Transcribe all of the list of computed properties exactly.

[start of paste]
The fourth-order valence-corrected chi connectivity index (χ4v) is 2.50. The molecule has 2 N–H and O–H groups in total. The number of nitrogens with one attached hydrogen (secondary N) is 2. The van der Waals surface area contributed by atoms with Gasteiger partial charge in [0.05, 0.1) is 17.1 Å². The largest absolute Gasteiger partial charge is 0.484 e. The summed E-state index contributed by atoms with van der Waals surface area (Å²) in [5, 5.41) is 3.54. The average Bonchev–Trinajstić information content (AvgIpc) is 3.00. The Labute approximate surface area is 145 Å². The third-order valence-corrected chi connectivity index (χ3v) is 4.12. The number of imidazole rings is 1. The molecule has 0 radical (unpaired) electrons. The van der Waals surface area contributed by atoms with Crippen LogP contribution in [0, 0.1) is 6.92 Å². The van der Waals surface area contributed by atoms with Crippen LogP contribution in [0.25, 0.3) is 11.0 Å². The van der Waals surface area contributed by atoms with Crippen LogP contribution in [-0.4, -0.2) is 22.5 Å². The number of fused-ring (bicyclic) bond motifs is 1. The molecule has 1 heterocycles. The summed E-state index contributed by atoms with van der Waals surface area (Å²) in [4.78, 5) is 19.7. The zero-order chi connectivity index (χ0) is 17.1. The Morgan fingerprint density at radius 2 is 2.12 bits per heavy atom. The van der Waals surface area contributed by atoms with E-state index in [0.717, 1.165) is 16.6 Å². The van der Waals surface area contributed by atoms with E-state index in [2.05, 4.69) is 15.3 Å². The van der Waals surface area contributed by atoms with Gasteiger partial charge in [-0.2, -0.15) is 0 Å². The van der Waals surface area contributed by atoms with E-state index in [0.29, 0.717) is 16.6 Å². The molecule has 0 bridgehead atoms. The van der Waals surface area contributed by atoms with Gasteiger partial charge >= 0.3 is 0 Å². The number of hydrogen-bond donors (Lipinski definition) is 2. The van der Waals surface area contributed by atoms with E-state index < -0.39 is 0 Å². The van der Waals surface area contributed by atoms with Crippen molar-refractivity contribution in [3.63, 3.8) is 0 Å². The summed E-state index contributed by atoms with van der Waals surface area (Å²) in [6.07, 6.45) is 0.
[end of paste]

The fourth-order valence-corrected chi connectivity index (χ4v) is 2.50. The molecule has 2 N–H and O–H groups in total. The number of nitrogens with one attached hydrogen (secondary N) is 2. The van der Waals surface area contributed by atoms with Gasteiger partial charge in [0.05, 0.1) is 17.1 Å². The largest absolute Gasteiger partial charge is 0.484 e. The summed E-state index contributed by atoms with van der Waals surface area (Å²) in [5, 5.41) is 3.54. The average Bonchev–Trinajstić information content (AvgIpc) is 3.00. The Labute approximate surface area is 145 Å². The third-order valence-corrected chi connectivity index (χ3v) is 4.12. The number of imidazole rings is 1. The molecule has 0 radical (unpaired) electrons. The van der Waals surface area contributed by atoms with Crippen LogP contribution in [0, 0.1) is 6.92 Å². The van der Waals surface area contributed by atoms with Crippen LogP contribution in [0.25, 0.3) is 11.0 Å². The van der Waals surface area contributed by atoms with Crippen LogP contribution in [-0.4, -0.2) is 22.5 Å². The number of fused-ring (bicyclic) bond motifs is 1. The molecule has 1 heterocycles. The summed E-state index contributed by atoms with van der Waals surface area (Å²) in [4.78, 5) is 19.7. The zero-order chi connectivity index (χ0) is 17.1. The Morgan fingerprint density at radius 2 is 2.12 bits per heavy atom. The van der Waals surface area contributed by atoms with E-state index in [0.717, 1.165) is 16.6 Å². The van der Waals surface area contributed by atoms with E-state index in [2.05, 4.69) is 15.3 Å². The van der Waals surface area contributed by atoms with Gasteiger partial charge in [-0.2, -0.15) is 0 Å². The van der Waals surface area contributed by atoms with E-state index in [0.29, 0.717) is 16.6 Å². The molecule has 0 bridgehead atoms. The van der Waals surface area contributed by atoms with Gasteiger partial charge >= 0.3 is 0 Å². The number of hydrogen-bond donors (Lipinski definition) is 2. The van der Waals surface area contributed by atoms with E-state index < -0.39 is 0 Å². The van der Waals surface area contributed by atoms with Crippen molar-refractivity contribution in [3.63, 3.8) is 0 Å². The summed E-state index contributed by atoms with van der Waals surface area (Å²) in [6.07, 6.45) is 0.